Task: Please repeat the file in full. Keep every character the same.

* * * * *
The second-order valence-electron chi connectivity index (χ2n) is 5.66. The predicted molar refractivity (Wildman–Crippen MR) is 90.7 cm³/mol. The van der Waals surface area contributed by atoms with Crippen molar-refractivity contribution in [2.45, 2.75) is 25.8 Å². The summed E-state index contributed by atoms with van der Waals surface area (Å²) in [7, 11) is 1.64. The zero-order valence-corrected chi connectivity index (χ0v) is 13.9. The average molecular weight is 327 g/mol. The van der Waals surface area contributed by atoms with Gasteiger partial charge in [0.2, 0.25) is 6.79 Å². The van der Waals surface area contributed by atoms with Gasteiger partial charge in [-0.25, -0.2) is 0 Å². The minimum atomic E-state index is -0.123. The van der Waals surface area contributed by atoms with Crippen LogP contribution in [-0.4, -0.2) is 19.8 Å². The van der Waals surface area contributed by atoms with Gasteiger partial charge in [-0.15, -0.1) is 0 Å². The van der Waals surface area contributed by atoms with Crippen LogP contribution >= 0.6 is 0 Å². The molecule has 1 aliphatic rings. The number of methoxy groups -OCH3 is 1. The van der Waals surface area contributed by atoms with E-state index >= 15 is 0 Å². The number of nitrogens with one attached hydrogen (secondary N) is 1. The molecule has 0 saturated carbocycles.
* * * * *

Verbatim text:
The second-order valence-electron chi connectivity index (χ2n) is 5.66. The predicted molar refractivity (Wildman–Crippen MR) is 90.7 cm³/mol. The van der Waals surface area contributed by atoms with Crippen molar-refractivity contribution in [2.45, 2.75) is 25.8 Å². The summed E-state index contributed by atoms with van der Waals surface area (Å²) in [7, 11) is 1.64. The zero-order valence-corrected chi connectivity index (χ0v) is 13.9. The average molecular weight is 327 g/mol. The van der Waals surface area contributed by atoms with Gasteiger partial charge in [0.2, 0.25) is 6.79 Å². The van der Waals surface area contributed by atoms with Gasteiger partial charge in [-0.25, -0.2) is 0 Å². The minimum atomic E-state index is -0.123. The van der Waals surface area contributed by atoms with Crippen LogP contribution in [-0.4, -0.2) is 19.8 Å². The van der Waals surface area contributed by atoms with Gasteiger partial charge in [-0.15, -0.1) is 0 Å². The van der Waals surface area contributed by atoms with Crippen LogP contribution >= 0.6 is 0 Å². The molecule has 1 aliphatic rings. The number of methoxy groups -OCH3 is 1. The van der Waals surface area contributed by atoms with E-state index >= 15 is 0 Å². The number of nitrogens with one attached hydrogen (secondary N) is 1. The molecule has 0 saturated carbocycles.